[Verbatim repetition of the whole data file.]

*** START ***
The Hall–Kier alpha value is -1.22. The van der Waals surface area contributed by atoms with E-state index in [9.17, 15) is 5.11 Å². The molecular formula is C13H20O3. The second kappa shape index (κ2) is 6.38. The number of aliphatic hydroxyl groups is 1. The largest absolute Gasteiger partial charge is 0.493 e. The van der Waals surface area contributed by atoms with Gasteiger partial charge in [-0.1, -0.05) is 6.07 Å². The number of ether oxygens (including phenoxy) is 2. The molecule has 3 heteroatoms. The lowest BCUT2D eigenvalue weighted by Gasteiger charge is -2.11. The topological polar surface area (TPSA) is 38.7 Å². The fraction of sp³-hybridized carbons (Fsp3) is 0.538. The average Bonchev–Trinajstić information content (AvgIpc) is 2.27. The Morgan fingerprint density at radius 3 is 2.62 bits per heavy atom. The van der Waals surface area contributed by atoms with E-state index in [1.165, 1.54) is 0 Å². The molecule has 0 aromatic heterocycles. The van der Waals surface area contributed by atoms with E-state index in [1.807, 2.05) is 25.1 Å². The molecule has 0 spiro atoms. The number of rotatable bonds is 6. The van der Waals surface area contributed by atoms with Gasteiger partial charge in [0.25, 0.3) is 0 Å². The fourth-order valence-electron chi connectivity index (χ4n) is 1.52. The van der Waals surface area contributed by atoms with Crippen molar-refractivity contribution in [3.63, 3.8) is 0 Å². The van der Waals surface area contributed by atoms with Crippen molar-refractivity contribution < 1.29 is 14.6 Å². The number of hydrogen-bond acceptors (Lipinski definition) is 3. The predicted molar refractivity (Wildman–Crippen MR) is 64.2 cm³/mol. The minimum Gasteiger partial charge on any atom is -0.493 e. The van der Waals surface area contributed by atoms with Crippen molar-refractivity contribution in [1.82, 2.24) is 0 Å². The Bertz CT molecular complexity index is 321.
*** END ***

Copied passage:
The Hall–Kier alpha value is -1.22. The van der Waals surface area contributed by atoms with E-state index in [9.17, 15) is 5.11 Å². The molecular formula is C13H20O3. The second kappa shape index (κ2) is 6.38. The number of aliphatic hydroxyl groups is 1. The largest absolute Gasteiger partial charge is 0.493 e. The van der Waals surface area contributed by atoms with Gasteiger partial charge in [-0.1, -0.05) is 6.07 Å². The number of ether oxygens (including phenoxy) is 2. The molecule has 3 heteroatoms. The lowest BCUT2D eigenvalue weighted by Gasteiger charge is -2.11. The topological polar surface area (TPSA) is 38.7 Å². The fraction of sp³-hybridized carbons (Fsp3) is 0.538. The average Bonchev–Trinajstić information content (AvgIpc) is 2.27. The Morgan fingerprint density at radius 3 is 2.62 bits per heavy atom. The van der Waals surface area contributed by atoms with E-state index in [1.165, 1.54) is 0 Å². The molecule has 0 aromatic heterocycles. The van der Waals surface area contributed by atoms with E-state index in [1.807, 2.05) is 25.1 Å². The molecule has 0 spiro atoms. The number of rotatable bonds is 6. The van der Waals surface area contributed by atoms with Gasteiger partial charge in [0.25, 0.3) is 0 Å². The fourth-order valence-electron chi connectivity index (χ4n) is 1.52. The van der Waals surface area contributed by atoms with Crippen molar-refractivity contribution in [3.63, 3.8) is 0 Å². The van der Waals surface area contributed by atoms with Crippen molar-refractivity contribution < 1.29 is 14.6 Å². The number of hydrogen-bond acceptors (Lipinski definition) is 3. The predicted molar refractivity (Wildman–Crippen MR) is 64.2 cm³/mol. The minimum Gasteiger partial charge on any atom is -0.493 e. The van der Waals surface area contributed by atoms with Crippen molar-refractivity contribution in [1.82, 2.24) is 0 Å². The Bertz CT molecular complexity index is 321.